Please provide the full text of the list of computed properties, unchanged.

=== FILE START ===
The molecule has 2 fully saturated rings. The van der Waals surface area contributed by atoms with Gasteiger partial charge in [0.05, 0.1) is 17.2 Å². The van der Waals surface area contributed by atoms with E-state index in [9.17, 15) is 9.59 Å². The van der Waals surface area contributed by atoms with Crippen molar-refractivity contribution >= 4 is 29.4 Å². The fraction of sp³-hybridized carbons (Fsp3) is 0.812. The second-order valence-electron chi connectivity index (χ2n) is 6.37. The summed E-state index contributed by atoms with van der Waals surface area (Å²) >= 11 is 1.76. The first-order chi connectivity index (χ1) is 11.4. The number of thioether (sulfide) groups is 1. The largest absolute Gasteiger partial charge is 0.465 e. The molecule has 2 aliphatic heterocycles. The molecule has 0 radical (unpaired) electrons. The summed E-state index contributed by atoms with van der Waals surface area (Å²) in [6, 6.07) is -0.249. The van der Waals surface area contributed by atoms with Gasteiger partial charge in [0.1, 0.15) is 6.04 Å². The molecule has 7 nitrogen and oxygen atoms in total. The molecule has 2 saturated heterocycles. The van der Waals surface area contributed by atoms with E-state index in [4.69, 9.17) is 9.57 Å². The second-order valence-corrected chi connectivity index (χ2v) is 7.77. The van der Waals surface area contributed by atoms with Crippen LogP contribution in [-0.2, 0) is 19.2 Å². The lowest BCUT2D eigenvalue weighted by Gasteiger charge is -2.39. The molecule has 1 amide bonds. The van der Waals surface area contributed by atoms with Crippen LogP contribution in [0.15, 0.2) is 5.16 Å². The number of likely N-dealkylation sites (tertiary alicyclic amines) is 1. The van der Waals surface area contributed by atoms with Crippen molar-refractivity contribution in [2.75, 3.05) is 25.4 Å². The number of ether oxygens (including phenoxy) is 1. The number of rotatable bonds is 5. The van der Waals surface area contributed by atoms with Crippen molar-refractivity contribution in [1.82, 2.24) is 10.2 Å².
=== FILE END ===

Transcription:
The molecule has 2 fully saturated rings. The van der Waals surface area contributed by atoms with Gasteiger partial charge in [0.05, 0.1) is 17.2 Å². The van der Waals surface area contributed by atoms with E-state index in [9.17, 15) is 9.59 Å². The van der Waals surface area contributed by atoms with Crippen molar-refractivity contribution >= 4 is 29.4 Å². The fraction of sp³-hybridized carbons (Fsp3) is 0.812. The second-order valence-electron chi connectivity index (χ2n) is 6.37. The summed E-state index contributed by atoms with van der Waals surface area (Å²) >= 11 is 1.76. The first-order chi connectivity index (χ1) is 11.4. The number of thioether (sulfide) groups is 1. The largest absolute Gasteiger partial charge is 0.465 e. The molecule has 2 aliphatic heterocycles. The molecule has 0 radical (unpaired) electrons. The summed E-state index contributed by atoms with van der Waals surface area (Å²) in [6, 6.07) is -0.249. The van der Waals surface area contributed by atoms with Gasteiger partial charge in [0.1, 0.15) is 6.04 Å². The molecule has 7 nitrogen and oxygen atoms in total. The molecule has 2 saturated heterocycles. The van der Waals surface area contributed by atoms with E-state index in [4.69, 9.17) is 9.57 Å². The second-order valence-corrected chi connectivity index (χ2v) is 7.77. The van der Waals surface area contributed by atoms with Crippen LogP contribution in [-0.2, 0) is 19.2 Å². The lowest BCUT2D eigenvalue weighted by Gasteiger charge is -2.39. The molecule has 1 amide bonds. The van der Waals surface area contributed by atoms with Crippen LogP contribution in [0.15, 0.2) is 5.16 Å². The number of likely N-dealkylation sites (tertiary alicyclic amines) is 1. The van der Waals surface area contributed by atoms with Crippen molar-refractivity contribution in [2.75, 3.05) is 25.4 Å². The number of ether oxygens (including phenoxy) is 1. The number of rotatable bonds is 5. The van der Waals surface area contributed by atoms with Crippen molar-refractivity contribution in [1.82, 2.24) is 10.2 Å².